I began the entry, Dear Diary, today I’m learning to become a better Christian.
The year was 1980, and I was 10.
I’m not sure I knew what it meant to be a ‘better Christian’, particularly at that age.
All I knew was that I needed to be a better human being.
That I was broken.
(Or at least flawed.)
And possibly even in need of a major overhaul.
Over the years following that diary entry, I poured myself into pursuing the dream of perfection. I worked on enhancing my physical appearance, intellectual prowess, and emotional skills.
(I won’t say how successful I was at any of that.)
And there’s nothing wrong with wanting to improve, in itself.
The problem was. . . well, the problem was that I thought there was a problem.
I wasn’t just improving for the sake of progress. I was doing it with the agenda that I needed to ‘fix’ myself and my life.
Fast forward 32 years, as 2012 wound to a close.
I’d long since discovered that there was nothing wrong with me, and that I was as perfectly imperfect as any other creature on this planet.
And, as I sat down to write out my goals for the coming year, I couldn’t get excited about any of them.
What’s wrong with me? I wondered. There are lots of things I’d love to achieve in 2013. I love my work, I’m excited about my future, I have a lot of dreams to live out.
But the exercise of putting everything on the calendar left me flat.
Suddenly, I realized something important.
I was approaching goal-setting as a means to improve my present circumstances (my business and my life).
And the only reason I wasn’t happy with everything already, was because I was living somewhere other than the present moment.
And y'know. . . if we’re living somewhere other than the present moment, it doesn’t matter how our lives change; we’ll always be dissatisfied.
I realize my little Yoda moment isn’t anything ‘new’. Spiritual leaders, philosophers, and poets have been saying this for centuries. Eckhart Tolle and others have been saying it for at least a decade. Hell, I’ve been saying it for almost a decade myself.
But here’s where something really interesting happened.
Until that moment, I’d been having a difficult time reconciling my very human need to set goals and work toward achievements with a deep spiritual knowing that everything is just right exactly the way it is.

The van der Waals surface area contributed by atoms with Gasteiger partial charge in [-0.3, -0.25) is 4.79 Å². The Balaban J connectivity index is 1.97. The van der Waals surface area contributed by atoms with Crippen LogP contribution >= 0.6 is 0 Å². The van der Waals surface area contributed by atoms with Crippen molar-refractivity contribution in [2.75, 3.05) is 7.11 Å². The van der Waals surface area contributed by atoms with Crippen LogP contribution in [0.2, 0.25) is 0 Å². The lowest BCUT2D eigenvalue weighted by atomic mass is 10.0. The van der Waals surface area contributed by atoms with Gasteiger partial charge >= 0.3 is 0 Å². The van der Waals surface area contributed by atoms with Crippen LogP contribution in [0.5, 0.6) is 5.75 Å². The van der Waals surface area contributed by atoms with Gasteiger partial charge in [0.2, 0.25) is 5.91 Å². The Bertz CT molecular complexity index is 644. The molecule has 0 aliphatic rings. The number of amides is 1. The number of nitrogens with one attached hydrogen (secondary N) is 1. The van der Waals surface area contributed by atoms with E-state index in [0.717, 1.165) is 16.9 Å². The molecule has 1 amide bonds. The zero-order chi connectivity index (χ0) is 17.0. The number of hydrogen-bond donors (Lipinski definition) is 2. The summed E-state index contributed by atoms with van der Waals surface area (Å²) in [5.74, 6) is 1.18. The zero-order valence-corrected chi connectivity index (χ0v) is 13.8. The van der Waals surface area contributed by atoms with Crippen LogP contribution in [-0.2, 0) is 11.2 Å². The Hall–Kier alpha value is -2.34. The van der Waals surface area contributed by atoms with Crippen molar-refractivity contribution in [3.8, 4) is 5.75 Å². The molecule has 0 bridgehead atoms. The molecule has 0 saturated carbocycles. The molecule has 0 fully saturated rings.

But as I sat there with my calendar, I realized that I didn’t need to choose between my goals and the present moment.
What I needed to do was let go of the self-improvement project.
I thought I had let go of ‘fixing’ myself years ago, but I realized I had simply replaced one set of objectives with another.
Let me explain.
Prior to starting my business and moving toward the work I’m now doing, I had been in a cul-de-sac of confusion for nearly two decades about ‘what to do with my life.’
Once I began engaging in work that truly fulfilled me, the behaviors I’d engaged in previously— compulsive shopping, looking for love in all the wrong places, striving to make more money in a career that didn’t fulfill me— fell by the wayside.
But what I didn’t realize was that I had simply replaced one set of unhealthy behaviors for another.
The truth was, I’d spent FAR too much time comparing myself to other entrepreneurs— big, small, and everywhere in between— and deciding on a regular basis whether I was better, worse, or the same.
WOW. What an utter waste of energy. All under the guise of ‘research’ and constantly improving my business practices, of course.
(Can you relate to this at all?)
I consider myself to be a pretty self-aware human being (and by saying that, I know I’m taking myself down a couple notches. . .).
And it’s easy for me to coach others out of the sand trap of comparison-itis.
But maaaan… I was stuck deep myself, and I needed a serious Physician, heal thyself moment.
So, I made a New Year’s Decision:
I’m done with the self-improvement project.
I’m done renovating the bedroom of my psyche or the living room of my business. The house (temple?) is perfect as-is.
This year, I’m practicing truly embracing my utter imperfection, in EVERY area of my life— including my business.
I’m done comparing myself to what others are doing. If I fall short, I fall short. Let them decide.
My business is to enjoy my life.
Joseph Campbell said to Follow your bliss. And I’ve realized my bliss lies in showing up. That’s it.
So that’s my big goal this year: Show Up.
And the craziest thing?
As soon as I made that decision, I breathed a sigh of relief, opened up my calendar, and began planning my year.
Not because I have to. Not because others are doing it, or because my clients and customers expect me to. Not because it will make me a better person to have a ‘more successful’ business.
I’ve planned out my year because it brings me immense, indescribable joy to help women spread their own entrepreneurial wings and enjoy the businesses and the lifestyles they so deserve.
Imagine that: choosing goals because they bring you joy (and transform others’ lives)!
It’s not too late for you to do the same, if you’ve been putting off setting your own 2013 goals.
Choose goals that bring you joy.
And let 2013 be your best year yet.